The EU rules will be applicable to your flight if you:

  • departed from the EU (on any airline); or,
  • arrived in the EU with an EU airline.

The UK rules will apply to your flight if you:

  • departed from the UK (on any airline);
  • arrived in the UK with either an EU or UK airline; or
  • arrived in the EU with a UK airline.

Note that airports located in Iceland, Liechtenstein, Norway and Switzerland are regarded as EU airports for these purposes. To check if an airport is an EU airport, see the list.

See Overview of EU and UK rules for more on this.

Many airlines offered vouchers or refund credit notes as an alternative to a refund – you didn't have to accept these, but if you did, see the information on Refund credit notes below. Officially, airlines should've refunded you within 7 days but due to the high demand they struggled to meet that deadline.

If you'd already started your journey before the flight was cancelled, you would also have been able to claim a refund of certain other expenses you might have incurred, such as for refreshments, overnight accommodation and travelling to and from the airport.

If you were not offered another flight to the same destination after your flight was cancelled, and you had to book another flight yourself, you would be entitled to claim a refund of the cost of that alternative flight from the airline.

However, other than a refund or rerouting, you would not be able to claim compensation under the UK or EU rules, because the outbreak of a pandemic would be regarded as 'extraordinary circumstances'.

You must be sure to check your airline's terms and conditions as they may have a procedure that you have to follow to make a claim. If they do not set out a procedure for claiming, you can write to them and set out your claim. Just be sure to keep a copy of all dealings you have with the airline, should you need it later.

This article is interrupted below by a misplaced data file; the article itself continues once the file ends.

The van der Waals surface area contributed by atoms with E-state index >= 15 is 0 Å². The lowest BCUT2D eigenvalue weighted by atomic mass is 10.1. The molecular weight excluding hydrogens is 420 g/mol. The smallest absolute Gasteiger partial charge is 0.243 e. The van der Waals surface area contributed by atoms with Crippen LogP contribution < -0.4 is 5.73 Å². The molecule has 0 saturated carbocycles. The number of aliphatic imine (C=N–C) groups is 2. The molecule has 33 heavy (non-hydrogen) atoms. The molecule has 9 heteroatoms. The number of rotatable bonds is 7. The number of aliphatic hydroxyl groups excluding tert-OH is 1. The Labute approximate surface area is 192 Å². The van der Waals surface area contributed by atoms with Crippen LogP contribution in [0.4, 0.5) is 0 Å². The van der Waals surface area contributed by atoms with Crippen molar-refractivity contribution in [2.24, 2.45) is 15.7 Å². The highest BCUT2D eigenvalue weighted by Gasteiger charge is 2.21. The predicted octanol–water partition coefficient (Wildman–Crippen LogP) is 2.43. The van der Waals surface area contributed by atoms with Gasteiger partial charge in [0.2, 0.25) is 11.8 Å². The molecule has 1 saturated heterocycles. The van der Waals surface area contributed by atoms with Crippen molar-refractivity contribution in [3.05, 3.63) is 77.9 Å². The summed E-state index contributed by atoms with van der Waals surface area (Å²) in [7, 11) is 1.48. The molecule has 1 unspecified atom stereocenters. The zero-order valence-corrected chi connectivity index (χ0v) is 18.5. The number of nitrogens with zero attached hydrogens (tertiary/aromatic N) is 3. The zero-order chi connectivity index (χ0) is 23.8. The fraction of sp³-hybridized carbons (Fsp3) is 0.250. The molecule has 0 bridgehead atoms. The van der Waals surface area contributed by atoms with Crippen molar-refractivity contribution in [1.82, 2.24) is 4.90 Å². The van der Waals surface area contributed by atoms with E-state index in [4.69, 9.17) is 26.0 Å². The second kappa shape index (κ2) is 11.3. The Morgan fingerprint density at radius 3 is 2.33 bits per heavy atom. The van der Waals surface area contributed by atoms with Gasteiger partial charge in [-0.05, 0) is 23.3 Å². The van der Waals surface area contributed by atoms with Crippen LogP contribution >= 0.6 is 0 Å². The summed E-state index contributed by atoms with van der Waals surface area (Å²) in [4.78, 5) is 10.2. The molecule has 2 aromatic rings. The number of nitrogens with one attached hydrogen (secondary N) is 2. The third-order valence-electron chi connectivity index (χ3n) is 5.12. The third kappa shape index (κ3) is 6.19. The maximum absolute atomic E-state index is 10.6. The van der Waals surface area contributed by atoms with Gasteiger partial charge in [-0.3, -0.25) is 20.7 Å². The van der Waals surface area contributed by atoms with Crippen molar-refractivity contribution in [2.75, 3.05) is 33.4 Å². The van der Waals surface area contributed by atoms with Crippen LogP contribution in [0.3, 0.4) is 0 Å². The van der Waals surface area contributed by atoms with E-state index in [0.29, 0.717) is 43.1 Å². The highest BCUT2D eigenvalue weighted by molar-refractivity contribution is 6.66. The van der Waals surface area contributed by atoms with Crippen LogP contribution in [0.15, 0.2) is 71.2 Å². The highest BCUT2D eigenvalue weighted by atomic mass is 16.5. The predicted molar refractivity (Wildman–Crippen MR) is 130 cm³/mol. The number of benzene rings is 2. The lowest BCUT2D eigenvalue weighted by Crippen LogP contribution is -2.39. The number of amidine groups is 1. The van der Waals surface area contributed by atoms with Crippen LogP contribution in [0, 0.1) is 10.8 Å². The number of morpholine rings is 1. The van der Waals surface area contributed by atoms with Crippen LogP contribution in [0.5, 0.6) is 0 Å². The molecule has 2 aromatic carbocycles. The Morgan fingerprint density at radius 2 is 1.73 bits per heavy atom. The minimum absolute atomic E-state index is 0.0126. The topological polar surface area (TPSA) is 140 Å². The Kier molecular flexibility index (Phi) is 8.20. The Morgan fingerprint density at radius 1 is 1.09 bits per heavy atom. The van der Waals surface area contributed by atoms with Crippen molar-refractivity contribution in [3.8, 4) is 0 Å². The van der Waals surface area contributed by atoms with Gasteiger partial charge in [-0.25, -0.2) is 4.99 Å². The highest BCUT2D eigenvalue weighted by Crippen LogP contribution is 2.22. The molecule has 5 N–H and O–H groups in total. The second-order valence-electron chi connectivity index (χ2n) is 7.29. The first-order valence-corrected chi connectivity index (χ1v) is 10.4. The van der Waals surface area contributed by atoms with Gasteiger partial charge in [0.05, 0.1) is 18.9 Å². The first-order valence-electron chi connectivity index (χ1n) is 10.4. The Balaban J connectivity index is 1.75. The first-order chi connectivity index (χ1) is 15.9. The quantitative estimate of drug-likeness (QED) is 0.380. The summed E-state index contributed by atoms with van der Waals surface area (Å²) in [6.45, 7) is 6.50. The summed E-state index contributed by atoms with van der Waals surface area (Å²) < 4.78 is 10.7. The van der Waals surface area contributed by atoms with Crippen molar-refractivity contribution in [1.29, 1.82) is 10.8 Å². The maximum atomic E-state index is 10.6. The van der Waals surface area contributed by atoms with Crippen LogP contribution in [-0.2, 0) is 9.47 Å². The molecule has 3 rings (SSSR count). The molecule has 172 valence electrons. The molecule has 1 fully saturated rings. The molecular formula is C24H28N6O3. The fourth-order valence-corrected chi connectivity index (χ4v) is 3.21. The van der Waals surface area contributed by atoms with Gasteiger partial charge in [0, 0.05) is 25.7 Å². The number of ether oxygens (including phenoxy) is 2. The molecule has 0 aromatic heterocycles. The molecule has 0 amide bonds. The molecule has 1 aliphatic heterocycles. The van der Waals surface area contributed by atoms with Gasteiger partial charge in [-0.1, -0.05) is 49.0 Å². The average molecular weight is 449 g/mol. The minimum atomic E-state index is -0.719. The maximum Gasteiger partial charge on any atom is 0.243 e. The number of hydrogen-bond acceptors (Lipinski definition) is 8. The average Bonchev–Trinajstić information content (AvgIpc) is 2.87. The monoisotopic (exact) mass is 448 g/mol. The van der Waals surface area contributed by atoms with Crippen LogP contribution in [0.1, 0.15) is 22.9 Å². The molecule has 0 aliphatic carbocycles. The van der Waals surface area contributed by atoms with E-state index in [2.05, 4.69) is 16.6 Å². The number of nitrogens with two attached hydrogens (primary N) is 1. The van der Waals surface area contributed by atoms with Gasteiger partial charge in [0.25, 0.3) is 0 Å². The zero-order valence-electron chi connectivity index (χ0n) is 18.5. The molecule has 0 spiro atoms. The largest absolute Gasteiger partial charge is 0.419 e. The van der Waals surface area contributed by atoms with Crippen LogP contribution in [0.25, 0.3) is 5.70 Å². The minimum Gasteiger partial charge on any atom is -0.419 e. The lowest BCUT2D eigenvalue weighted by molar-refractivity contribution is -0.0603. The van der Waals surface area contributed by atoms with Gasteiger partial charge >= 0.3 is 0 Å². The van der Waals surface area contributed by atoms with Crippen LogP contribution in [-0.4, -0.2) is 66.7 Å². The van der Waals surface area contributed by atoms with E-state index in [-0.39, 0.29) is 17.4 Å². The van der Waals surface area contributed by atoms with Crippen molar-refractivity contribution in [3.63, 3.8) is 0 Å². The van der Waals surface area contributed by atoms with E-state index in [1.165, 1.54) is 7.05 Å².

If the airline refuses to refund you and pay your expenses as claimed, you could use the airline's alternative dispute resolution (ADR) scheme to resolve the dispute. If your airline is not a member of an ADR scheme and you're claiming under the UK or EU rules, you could approach the Civil Aviation Authority's Passenger Advice and Complaints Team (PACT) for help by submitting your claim to them online.

If you are not happy with the outcome you could take the airline to court if they refuse to refund you the cost of the cancelled flights and expenses. For more information on how to proceed with your claim through the court see Making a claim.

If you can't travel

Note that you do not have a right to a refund if you decide against using a future booked flight that has not yet been cancelled. Check with the airline to see what your options are.

If government lockdown rules meant you couldn't fly on a booked flight, but the airline still operated that flight, your right to a refund under the EU or UK rules isn't certain – neither explicitly says what should happen in this situation. Check with the airline to see whether or not the flight actually happened, then ask the airline what they can offer you.

Package holidays

If you booked a package holiday that was cancelled due to the pandemic, you are entitled, under the Package Travel and Linked Travel Arrangements Regulations 2018 (Package Regs), to get your money back within 14 days from the travel operator who received your payment for the holiday.

Many travel operators tried to delay making full refunds within 14 days by offering half refunds, holiday vouchers and refund credit notes. You did not have to accept these, but if you did, see the information on Refund credit notes below.

There is a risk that many travel operators and airlines might go bust as a result of the impact of the pandemic, but the law in the UK requires travel businesses to financially protect their package holidays. The Air Travel Organiser's Licence (ATOL) scheme protects most air travel package holidays sold by UK travel businesses and some directly booked flights where you don't receive your tickets immediately, while non-flight package holidays will most likely have financial protection through the Association of British Travel Agents (ABTA).

If your air package holiday or flight is covered under ATOL or your non-flight package holiday is protected under ABTA, you should be protected from losing money or becoming stranded abroad if the travel business you booked with collapses. See the Civil Aviation Authority and ABTA websites for more information.

Refund credit notes